Local firefighters reflect on post-9/11 trip to NYC
CARBONDALE, Colorado – Rob Goodwin and Will Handville weren’t sure exactly how they could help when they traveled to New York City for six days in the immediate aftermath of the Sept. 11, 2001, terrorist attacks that brought down the twin towers of the World Trade Center building.
They just knew they had to be there to assist their “brothers” in some way, especially as it became known that so many fellow firefighters had been killed during the early rescue efforts when the towers collapsed.
The two longtime members of the Carbondale and Rural Fire Protection District crew were chosen from among their ranks to go to New York.
Initially, the purpose was to help with the ongoing rescue and recovery efforts at what became known as “Ground Zero.” They would soon learn that their mission was much broader.
“Sept. 11, for us, like everybody else, was just unbelievable,” Goodwin said in a recent interview. The 10th anniversary of the 9/11 attacks is commemorated today.
“To be there and see the enormity of that tragedy, and to see how our own community pulled together in its own way, it was just an amazing experience,” he said.
Goodwin, 51, is back as deputy Carbondale fire chief after a 5 1/2-year hiatus from 2004 until his return to the department staff last year.
Like others around the world, he was watching on TV the morning of Sept. 11, 2001, as everything was unfolding in New York where two hijacked jets slammed into the twin towers.
Another jet had crashed into the side of the Pentagon building in Arlington, Va. Yet another hijacked plane had been brought down in a remote field in Pennsylvania short of its planned target in Washington, D.C. – thanks to the fast thinking of some brave passengers who perished, it would later be revealed.
Chaos ruled the day.
But, just as others were doing their best to go about the day’s business, Goodwin, Handville and their fellow Carbondale firefighters showed up for work.
The Carbondale Fire Department and its counterparts around the country received the call for assistance from the New York-New Jersey Port Authority, owners of the WTC building.
“We figured, if now’s not the time to go help, when is?” Goodwin recalled.
The Carbondale crew met with Fire Chief Ron Leach, and Goodwin and Handville were selected to make the trip to New York City.
They began packing up one of the fire engines with equipment, and initially had planned to drive the truck the roughly 2,000 miles to New York.
By the next day, though, the city was already inundated with firefighters and other emergency workers from across the country.
“We were just going to show up and try to help out, but the need for more people and equipment became less critical, so we had to reevaluate our purpose,” Goodwin said.
It was in those ensuing days that the Families of the Fallen Firefighters Fund was set up through the FDNY to assist the families of the New York firefighters who were killed in the line of duty – a number that eventually grew to 343.
“We talked about it at the firehouse and decided to take a fire boot over to City Market to collect money for the relief fund,” Goodwin said.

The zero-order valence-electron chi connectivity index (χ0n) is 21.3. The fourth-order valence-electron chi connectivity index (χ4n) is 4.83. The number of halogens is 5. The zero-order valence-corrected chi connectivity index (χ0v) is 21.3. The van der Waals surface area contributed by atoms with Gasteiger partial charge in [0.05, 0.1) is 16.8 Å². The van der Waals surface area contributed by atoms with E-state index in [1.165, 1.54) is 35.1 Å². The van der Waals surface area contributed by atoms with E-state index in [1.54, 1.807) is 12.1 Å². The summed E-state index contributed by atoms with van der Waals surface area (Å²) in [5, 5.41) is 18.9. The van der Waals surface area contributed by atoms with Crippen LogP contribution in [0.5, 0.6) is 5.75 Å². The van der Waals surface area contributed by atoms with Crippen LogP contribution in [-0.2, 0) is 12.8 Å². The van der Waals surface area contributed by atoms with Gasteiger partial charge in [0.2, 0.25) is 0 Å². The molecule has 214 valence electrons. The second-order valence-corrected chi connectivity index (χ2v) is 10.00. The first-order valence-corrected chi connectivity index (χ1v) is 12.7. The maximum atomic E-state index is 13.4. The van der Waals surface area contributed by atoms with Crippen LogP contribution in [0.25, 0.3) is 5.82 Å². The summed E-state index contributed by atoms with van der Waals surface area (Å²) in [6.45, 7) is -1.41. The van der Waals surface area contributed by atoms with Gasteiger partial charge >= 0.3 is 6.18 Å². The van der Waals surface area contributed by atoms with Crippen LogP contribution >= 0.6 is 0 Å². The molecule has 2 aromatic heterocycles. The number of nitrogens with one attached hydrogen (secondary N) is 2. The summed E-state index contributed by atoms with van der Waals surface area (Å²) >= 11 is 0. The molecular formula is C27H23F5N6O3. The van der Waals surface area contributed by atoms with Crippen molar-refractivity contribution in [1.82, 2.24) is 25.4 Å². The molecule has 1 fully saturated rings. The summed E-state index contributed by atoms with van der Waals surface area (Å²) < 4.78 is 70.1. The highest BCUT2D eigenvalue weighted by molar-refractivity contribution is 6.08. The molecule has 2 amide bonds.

“One thing I’ll never forget is going over to the grocery store and seeing people walk up to the table, tears streaming down their cheeks, putting checks and hundred dollar bills in that boot,” he recalled. “It just blew me away, and it’s one of the things that really sticks with me to this day.”
Over two days, the Carbondale community raised $30,000 for the relief fund, and the mission for Goodwin and Handville became clearer.
“We decided we should still go to New York and personally deliver the money,” Goodwin said.
Once flights were allowed (air travel was suspended for four days after the attacks), they booked a flight to Allentown, Pa., for Sept. 17 and rented a Chevy Suburban to drive into downtown New York from there.
“It was weird getting on the plane. That was a scary time,” Goodwin said.
“I can still remember every single minute we were there,” Handville, now 56 and a 23-year Carbondale Fire veteran, said in a phone interview last week from Denver, where he is enrolled in an intensive, six-month paramedic training program.
“I drove into the city, and the second we stepped out of the Suburban, we immediately had two people who saw our fire department shirts come up and grab our hands,” he said. “It was like that all over the city.
“We’d go out to dinner, and the waiters and waitresses would be fighting over who was going to pick up the tab,” he said. “They knew we were there to help.
“We still didn’t know exactly what it was we were going to do,” Handville said. “We just knew we wanted to be there to do what we could for our brothers.”
They decided their mission was three-fold:
• To make sure the check got into the right hands.
• To at least offer to help out at the WTC site.
• To check in at some of the fire stations around the city and just offer assistance in any way possible.
“New York is a very impressive place, but I just remember that everyone we saw seemed really subdued,” Goodwin said.
Although official procedures and safety precautions prevented Goodwin and Handville from physically helping out at Ground Zero, they did spend two days in lower Manhattan where the towers once stood.
“Virtually every building in that area was plastered with photo copies of pictures of people who were still missing, and messages from family members asking for information on their whereabouts,” Goodwin said.
At that point, around 8,000 people were still unaccounted for. The actual number of people killed in the twin towers was later adjusted to around 3,000.